Endorsements for the Democratic and Republican gubernatorial primaries
Editor’s note: During the next week until the June 1 primary, The Selma Times-Journal will offer its endorsements for its readers.
The recession presented a new set of challenges in Alabama. While the economy is showing signs of improvement, still there are issues that remain. And, Alabama still has lingering matters, such as a new constitution, that the Legislature and governor have yet to deal with.
In a word, Alabama needs leadership.
In this election year, The Selma Times-Journal sees on the Democratic Primary ballot June 1 Artur Davis as the best candidate of choice.
Davis has vision. He sees beyond the emotionally charged issues into the heart of questions that matter to individuals, instead of power brokers.
Davis has advocated for a constitutional convention. He understands the need for local governments to have autonomy outside the Legislature.
Davis understands the requirements of metropolitan areas, such as Birmingham. He knows the pressures pushing development of jobs and growth in those regions of the state.
But as a representative in Congress for the Black Belt, Davis also has understood the high poverty rate in this area of the state. He has introduced legislation in Congress to extend financial incentives to industry locating and hiring in this region. He has helped mediate between government and industry in the Black Belt.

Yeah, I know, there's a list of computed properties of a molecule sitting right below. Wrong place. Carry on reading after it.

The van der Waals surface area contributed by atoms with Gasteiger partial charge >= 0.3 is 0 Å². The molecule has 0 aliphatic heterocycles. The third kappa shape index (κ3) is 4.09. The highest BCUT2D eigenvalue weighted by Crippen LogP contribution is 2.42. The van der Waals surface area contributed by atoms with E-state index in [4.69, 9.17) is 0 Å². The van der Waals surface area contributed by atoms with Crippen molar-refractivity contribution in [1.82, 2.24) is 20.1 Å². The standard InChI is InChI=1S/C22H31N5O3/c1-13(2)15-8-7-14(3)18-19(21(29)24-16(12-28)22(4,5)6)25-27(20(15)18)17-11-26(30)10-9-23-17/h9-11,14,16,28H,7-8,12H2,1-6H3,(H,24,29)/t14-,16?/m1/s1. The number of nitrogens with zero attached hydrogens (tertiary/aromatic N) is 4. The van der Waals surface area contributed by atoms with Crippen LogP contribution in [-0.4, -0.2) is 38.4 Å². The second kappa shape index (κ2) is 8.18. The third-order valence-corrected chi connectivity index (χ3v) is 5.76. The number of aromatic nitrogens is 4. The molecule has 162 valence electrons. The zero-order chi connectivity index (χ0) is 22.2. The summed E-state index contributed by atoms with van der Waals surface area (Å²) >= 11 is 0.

Davis knows that all suffer when one area of the state is rife with unemployment. That is why he rises above race, has foregone the power brokers and has voted his convictions in Congress.
It is his vision for the future and his quality of leadership that has earned Davis this endorsement.
On the Republican Primary ballot for governor the most solid choice is Bradley Byrne.
Byrne has advocated constitutional reform, although he does not believe the document should be rewritten. He would like to see the constitution reconsidered article by article.
There is no doubting where Byrne stands on ethics matters. He is succinct and solid: ban double dipping; pass-through pork and PAC-to-PAC transfers. He wants to give the Ethics Commission subpoena power, which would strengthen the body and encourage self-policing among elected and appointed officials.
Byrne is no newcomer to Alabama politics. He began his career on the Alabama Board of Education. Then, in 2002, voters in District 32 elected him to the state Senate, where he served two terms.
Yet, the most telling of Byrne’s character came when the Alabama Board of Education appointed him Chancellor of the Alabama Department of Postsecondary Education to serve as the chief executive officer of Alabama’s two-year college system — a system rotten with very public problems needing reforms to turn it from a bed of corruption to its mission of educating students.
Byrne rose to the challenge and the students of Alabama are the richer for it.
Byrne is a conservative, but he is a reformer. He is honest and forthright. That is why The Selma Times-Journal endorses Byrne as the Republican candidate in the primary.